* PM Abiy's forces captured Tigrayan capital Mekelle
* TPLF says it is still fighting near Mekelle
* Some fear protracted guerrilla war in northern region
* Nearly month-long war has destabilised east Africa
ADDIS ABABA/NAIROBI, Nov 30 (Reuters) - Ethiopia's Prime Minister Abiy Ahmed lauded his troops on Monday for ousting a rebellious northern movement, but the leader of Tigrayan forces said they were still resisting amid fears of a protracted guerrilla conflict.
The nearly month-long war has killed hundreds and probably thousands of people, sent refugees into Sudan, enmeshed Eritrea, and stirred rivalries among Ethiopia's myriad ethnic groups.
Federal forces captured regional capital Mekelle at the weekend and declared victory over the Tigray People's Liberation Front (TPLF), a guerrilla movement-turned-political party that dominated national government for nearly three decades until 2018.
"Our constitution was attacked but it didn't take us three years, it took us three weeks," Abiy told parliament, comparing his offensive with the American Civil War of the 1860s.
"Our army is disciplined and victorious."
Though the TPLF said Mekelle suffered bombardment, Abiy said his troops had declined to use rockets and not killed a single civilian in Tigray since starting an offensive in response to an attack on a federal army base on Nov. 4.
Though the highland city of 500,000 people eventually fell with little resistance, the TPLF said on Sunday it had shot down a plane and retaken one town.
'FIGHTING THE INVADERS'
TPLF leader Debretsion Gebremichael, a 57-year-old former radio operator, denied reports he had fled to South Sudan and said his forces captured some soldiers from neighbouring Eritrea around Wukro, about 50 km (30 miles) north of Mekelle.
"I'm close to Mekelle in Tigray fighting the invaders," he told Reuters in a text message.
Claims from all sides are difficult to verify since phone and internet links to Tigray have largely been down and access is restricted.
The TPLF has shelled Asmara's airport and accused Eritrea of sending troops to fight with Abiy's forces. Both Eritrea and Ethiopia have denied that accusation.
When he took office in 2018, Abiy pledged to unite Ethiopia's 115 million people, but ethnic bloodshed had killed hundreds and uprooted hundreds of thousands from their homes even before the latest flare-up.
In Tigray, both sides have spoken of hundreds of fatalities in air strikes and fighting. Diplomats believe the toll is in the thousands.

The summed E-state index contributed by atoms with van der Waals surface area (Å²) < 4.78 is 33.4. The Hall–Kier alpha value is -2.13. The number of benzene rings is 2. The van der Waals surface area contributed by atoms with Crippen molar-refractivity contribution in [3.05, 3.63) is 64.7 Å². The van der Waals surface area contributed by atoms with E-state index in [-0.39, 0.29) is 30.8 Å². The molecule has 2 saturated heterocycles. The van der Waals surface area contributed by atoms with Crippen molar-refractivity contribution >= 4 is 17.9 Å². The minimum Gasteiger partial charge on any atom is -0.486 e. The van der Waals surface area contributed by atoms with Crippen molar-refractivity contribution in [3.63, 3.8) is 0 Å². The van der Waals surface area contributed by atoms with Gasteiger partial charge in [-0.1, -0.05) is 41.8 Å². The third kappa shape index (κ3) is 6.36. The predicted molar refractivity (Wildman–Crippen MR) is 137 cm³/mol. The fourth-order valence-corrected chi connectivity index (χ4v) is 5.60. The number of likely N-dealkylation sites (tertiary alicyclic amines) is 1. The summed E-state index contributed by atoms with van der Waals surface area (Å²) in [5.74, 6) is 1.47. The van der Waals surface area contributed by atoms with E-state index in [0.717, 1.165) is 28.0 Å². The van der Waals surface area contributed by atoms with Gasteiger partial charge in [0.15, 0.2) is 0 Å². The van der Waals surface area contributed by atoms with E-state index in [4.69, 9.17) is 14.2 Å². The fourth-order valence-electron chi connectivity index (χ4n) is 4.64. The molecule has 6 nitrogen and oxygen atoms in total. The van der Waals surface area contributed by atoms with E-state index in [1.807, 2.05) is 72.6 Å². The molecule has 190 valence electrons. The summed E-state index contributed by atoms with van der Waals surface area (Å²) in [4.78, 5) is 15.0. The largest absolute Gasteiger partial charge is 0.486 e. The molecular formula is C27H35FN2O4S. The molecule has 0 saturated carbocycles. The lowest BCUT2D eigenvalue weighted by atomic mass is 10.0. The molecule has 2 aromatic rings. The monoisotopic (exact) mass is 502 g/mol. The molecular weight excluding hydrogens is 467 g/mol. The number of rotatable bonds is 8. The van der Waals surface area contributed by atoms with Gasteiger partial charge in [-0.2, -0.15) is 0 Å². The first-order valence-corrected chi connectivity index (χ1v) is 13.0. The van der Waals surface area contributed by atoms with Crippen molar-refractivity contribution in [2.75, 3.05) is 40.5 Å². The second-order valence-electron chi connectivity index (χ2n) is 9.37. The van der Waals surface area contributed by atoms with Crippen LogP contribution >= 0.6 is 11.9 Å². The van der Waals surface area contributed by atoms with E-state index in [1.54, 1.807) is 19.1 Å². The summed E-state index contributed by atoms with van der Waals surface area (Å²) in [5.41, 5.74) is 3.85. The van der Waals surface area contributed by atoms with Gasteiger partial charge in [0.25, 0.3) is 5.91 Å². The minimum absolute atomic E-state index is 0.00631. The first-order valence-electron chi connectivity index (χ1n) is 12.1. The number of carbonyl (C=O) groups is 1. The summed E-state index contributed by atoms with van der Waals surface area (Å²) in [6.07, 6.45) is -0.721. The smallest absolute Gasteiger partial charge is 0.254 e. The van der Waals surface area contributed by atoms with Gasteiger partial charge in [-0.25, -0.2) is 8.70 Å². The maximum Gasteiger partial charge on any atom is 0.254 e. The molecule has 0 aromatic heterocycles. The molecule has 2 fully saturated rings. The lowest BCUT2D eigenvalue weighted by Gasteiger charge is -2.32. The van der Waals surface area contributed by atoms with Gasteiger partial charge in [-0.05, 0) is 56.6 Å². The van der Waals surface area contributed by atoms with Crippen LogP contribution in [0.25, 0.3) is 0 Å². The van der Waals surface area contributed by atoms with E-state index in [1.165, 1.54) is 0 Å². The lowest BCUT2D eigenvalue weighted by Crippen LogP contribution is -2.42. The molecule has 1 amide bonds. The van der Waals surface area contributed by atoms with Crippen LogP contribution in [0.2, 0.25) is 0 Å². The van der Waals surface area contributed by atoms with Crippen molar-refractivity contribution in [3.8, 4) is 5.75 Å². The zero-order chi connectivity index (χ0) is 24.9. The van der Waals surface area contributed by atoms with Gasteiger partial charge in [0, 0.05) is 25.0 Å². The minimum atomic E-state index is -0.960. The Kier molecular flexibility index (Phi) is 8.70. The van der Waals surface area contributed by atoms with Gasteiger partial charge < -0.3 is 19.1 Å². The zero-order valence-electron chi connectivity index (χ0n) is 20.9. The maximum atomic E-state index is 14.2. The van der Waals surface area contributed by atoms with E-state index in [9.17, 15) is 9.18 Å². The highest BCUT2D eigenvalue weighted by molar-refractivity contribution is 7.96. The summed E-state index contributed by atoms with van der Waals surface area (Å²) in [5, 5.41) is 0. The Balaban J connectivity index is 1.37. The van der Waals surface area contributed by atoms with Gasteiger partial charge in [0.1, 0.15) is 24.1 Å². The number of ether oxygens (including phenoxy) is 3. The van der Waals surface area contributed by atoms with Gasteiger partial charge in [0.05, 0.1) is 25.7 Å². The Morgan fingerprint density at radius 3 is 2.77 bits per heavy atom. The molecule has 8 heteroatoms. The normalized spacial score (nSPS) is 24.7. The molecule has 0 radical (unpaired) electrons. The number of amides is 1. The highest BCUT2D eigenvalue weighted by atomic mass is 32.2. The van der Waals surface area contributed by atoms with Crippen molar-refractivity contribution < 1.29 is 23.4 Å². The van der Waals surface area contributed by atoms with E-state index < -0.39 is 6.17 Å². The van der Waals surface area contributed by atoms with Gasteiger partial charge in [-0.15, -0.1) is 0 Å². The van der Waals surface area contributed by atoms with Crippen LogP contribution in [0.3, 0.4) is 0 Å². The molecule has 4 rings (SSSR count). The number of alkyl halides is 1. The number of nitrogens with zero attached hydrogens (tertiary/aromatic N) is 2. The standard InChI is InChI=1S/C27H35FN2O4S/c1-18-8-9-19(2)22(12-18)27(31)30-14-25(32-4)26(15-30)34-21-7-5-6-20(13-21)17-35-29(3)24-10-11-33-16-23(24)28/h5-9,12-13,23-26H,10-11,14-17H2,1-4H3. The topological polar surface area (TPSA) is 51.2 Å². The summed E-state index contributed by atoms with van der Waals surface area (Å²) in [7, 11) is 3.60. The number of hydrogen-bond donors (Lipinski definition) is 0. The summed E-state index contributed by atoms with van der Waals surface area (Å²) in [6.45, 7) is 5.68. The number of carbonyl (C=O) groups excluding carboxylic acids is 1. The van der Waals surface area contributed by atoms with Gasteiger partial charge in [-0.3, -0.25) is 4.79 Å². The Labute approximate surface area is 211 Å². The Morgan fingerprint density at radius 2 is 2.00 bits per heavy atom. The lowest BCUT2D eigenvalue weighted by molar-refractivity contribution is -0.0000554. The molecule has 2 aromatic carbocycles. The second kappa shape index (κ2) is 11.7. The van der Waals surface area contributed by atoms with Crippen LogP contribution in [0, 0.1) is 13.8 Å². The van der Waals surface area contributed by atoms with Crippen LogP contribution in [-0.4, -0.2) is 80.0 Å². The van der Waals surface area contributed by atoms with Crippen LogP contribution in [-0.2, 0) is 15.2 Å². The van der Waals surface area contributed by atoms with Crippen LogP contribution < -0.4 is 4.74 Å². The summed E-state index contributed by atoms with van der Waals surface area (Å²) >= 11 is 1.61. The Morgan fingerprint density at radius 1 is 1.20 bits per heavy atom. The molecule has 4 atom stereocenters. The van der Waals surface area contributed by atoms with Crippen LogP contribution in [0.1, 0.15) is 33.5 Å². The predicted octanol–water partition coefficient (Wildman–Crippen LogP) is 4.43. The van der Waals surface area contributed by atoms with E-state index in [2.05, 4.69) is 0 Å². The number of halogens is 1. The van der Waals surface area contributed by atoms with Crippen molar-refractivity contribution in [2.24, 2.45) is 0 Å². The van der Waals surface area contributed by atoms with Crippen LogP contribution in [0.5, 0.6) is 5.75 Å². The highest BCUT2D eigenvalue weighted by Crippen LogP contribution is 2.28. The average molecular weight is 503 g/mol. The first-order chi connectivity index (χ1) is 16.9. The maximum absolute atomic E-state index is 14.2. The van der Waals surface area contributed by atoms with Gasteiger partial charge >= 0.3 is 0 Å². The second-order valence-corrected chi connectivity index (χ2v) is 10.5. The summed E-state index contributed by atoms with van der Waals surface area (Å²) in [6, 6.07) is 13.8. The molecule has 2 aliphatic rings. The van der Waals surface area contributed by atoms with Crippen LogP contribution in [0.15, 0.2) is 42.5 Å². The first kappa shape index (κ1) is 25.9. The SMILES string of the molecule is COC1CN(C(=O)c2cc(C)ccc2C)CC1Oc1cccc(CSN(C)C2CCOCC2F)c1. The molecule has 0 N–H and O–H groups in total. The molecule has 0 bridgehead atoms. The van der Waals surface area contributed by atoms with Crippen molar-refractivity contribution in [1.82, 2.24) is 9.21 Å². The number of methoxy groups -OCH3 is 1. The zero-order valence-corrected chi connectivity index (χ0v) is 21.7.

Abiy's spokeswoman Billene Seyoum dismissed the TPLF's comments that fighting continued, saying: "Tracking and responding to the many delusions of a disintegrating criminal clique that has become irrelevant is not our focus."
Redwan Hussein, chair of a special government taskforce on Tigray, told Reuters most casualties occurred at the beginning of the conflict during a TPLF attack on Ethiopian soldiers, attempts by reinforcements to reach them, and then a mass killing of about 700 civilians.
"Our orders were to leave the cities alone, and to encircle them, to cut the forces that were within the towns from their chain of commands," he added, saying the elite Republican Guard captured Mekelle without shooting as TPLF conscripts deserted.
The TPLF was not immediately available to comment. On Sunday, the Red Cross said Mekelle's hospitals were low on supplies and bodybags, but did not give casualty figures.
It is not clear how many fighters the TPLF has left, but Debretsion's defiance raises the spectre of a drawn-out insurgency. The battle-hardened TPLF helped topple Ethiopia's Marxist dictatorship in 1991 and knows how to exploit its mountains and borders with Sudan and Eritrea.
Abiy, whose parents are from the larger Oromo and Amharic groups, said he had felt Ethiopia's ethnic frictions even when taking office as prime minister, where he felt like a "prisoner." He said security services dominated by Tigrayans discouraged him from travelling round Ethiopia.
There are more than 80 ethnicities in Ethiopia, which operates as a federation of 10 regions run by separate groups.
Abiy said he had directed reforms to reduce Tigrayans in senior military positions from more than 60% to a quarter of the top brass. Tigrayans make up roughly 6% of the population.
Though urging the more than 45,000 refugees in Sudan to return, the prime minister said it was suspicious so many of them were young males and if any had a role in an alleged massacre of non-Tigrayans in Mai Kadra they should face justice.
The government blamed the killings on a Tigrayan youth group with the aid of local forces, but the TPLF denied any collusion.
(Reporting by Addis Ababa newsroom, and Duncan Miriri and David Lewis in Nairobi; Writing by Andrew Cawthorne; Editing by William Maclean, Jon Boyle and Angus MacSwan)
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